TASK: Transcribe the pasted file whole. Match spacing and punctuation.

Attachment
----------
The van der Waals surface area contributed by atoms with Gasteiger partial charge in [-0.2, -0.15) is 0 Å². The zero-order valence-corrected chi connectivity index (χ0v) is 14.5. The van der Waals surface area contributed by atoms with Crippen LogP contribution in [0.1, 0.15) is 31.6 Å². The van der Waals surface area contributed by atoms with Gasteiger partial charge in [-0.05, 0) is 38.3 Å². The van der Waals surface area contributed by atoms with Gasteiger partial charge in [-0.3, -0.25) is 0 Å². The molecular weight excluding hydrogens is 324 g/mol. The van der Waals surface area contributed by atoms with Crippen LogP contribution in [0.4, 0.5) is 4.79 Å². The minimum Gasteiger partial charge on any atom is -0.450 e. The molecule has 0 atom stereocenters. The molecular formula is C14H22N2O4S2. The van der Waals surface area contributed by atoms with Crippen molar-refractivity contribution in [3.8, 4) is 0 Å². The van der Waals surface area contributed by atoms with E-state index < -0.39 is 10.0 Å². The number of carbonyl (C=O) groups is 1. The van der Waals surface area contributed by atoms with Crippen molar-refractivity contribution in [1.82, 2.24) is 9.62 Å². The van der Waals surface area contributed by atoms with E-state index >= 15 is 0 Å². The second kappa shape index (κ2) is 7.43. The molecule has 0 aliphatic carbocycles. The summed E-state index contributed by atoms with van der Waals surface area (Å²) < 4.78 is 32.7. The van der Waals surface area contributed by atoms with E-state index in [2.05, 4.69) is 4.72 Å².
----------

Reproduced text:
The van der Waals surface area contributed by atoms with Gasteiger partial charge in [-0.2, -0.15) is 0 Å². The zero-order valence-corrected chi connectivity index (χ0v) is 14.5. The van der Waals surface area contributed by atoms with Crippen LogP contribution in [0.1, 0.15) is 31.6 Å². The van der Waals surface area contributed by atoms with Gasteiger partial charge in [-0.05, 0) is 38.3 Å². The van der Waals surface area contributed by atoms with Gasteiger partial charge in [-0.3, -0.25) is 0 Å². The molecular weight excluding hydrogens is 324 g/mol. The van der Waals surface area contributed by atoms with Crippen LogP contribution in [0.4, 0.5) is 4.79 Å². The minimum Gasteiger partial charge on any atom is -0.450 e. The molecule has 0 atom stereocenters. The molecular formula is C14H22N2O4S2. The van der Waals surface area contributed by atoms with Crippen molar-refractivity contribution in [3.8, 4) is 0 Å². The van der Waals surface area contributed by atoms with E-state index < -0.39 is 10.0 Å². The number of carbonyl (C=O) groups is 1. The van der Waals surface area contributed by atoms with Crippen molar-refractivity contribution in [1.82, 2.24) is 9.62 Å². The van der Waals surface area contributed by atoms with E-state index >= 15 is 0 Å². The second kappa shape index (κ2) is 7.43. The molecule has 0 aliphatic carbocycles. The summed E-state index contributed by atoms with van der Waals surface area (Å²) < 4.78 is 32.7. The van der Waals surface area contributed by atoms with E-state index in [2.05, 4.69) is 4.72 Å².